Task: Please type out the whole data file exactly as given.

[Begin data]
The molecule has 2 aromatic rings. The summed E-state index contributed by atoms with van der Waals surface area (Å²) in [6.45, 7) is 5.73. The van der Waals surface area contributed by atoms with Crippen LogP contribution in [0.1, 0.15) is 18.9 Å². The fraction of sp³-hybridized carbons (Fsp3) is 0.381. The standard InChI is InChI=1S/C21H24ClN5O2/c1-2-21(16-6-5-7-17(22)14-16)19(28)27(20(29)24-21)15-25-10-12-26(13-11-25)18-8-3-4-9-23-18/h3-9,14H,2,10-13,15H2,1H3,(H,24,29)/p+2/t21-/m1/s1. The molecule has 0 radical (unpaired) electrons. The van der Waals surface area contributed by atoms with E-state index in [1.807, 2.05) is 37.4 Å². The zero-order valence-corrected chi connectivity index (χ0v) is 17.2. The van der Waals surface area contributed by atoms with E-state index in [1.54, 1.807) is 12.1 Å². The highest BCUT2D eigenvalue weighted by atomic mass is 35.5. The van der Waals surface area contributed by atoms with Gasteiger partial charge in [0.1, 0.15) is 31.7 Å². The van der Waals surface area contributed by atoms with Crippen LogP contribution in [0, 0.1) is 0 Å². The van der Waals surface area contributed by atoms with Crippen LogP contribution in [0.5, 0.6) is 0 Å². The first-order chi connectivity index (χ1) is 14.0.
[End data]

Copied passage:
The molecule has 2 aromatic rings. The summed E-state index contributed by atoms with van der Waals surface area (Å²) in [6.45, 7) is 5.73. The van der Waals surface area contributed by atoms with Crippen LogP contribution in [0.1, 0.15) is 18.9 Å². The fraction of sp³-hybridized carbons (Fsp3) is 0.381. The standard InChI is InChI=1S/C21H24ClN5O2/c1-2-21(16-6-5-7-17(22)14-16)19(28)27(20(29)24-21)15-25-10-12-26(13-11-25)18-8-3-4-9-23-18/h3-9,14H,2,10-13,15H2,1H3,(H,24,29)/p+2/t21-/m1/s1. The molecule has 0 radical (unpaired) electrons. The van der Waals surface area contributed by atoms with E-state index in [1.807, 2.05) is 37.4 Å². The zero-order valence-corrected chi connectivity index (χ0v) is 17.2. The van der Waals surface area contributed by atoms with E-state index in [1.54, 1.807) is 12.1 Å². The highest BCUT2D eigenvalue weighted by atomic mass is 35.5. The van der Waals surface area contributed by atoms with Gasteiger partial charge in [0.1, 0.15) is 31.7 Å². The van der Waals surface area contributed by atoms with Crippen LogP contribution in [0, 0.1) is 0 Å². The van der Waals surface area contributed by atoms with Crippen LogP contribution in [0.5, 0.6) is 0 Å². The first-order chi connectivity index (χ1) is 14.0.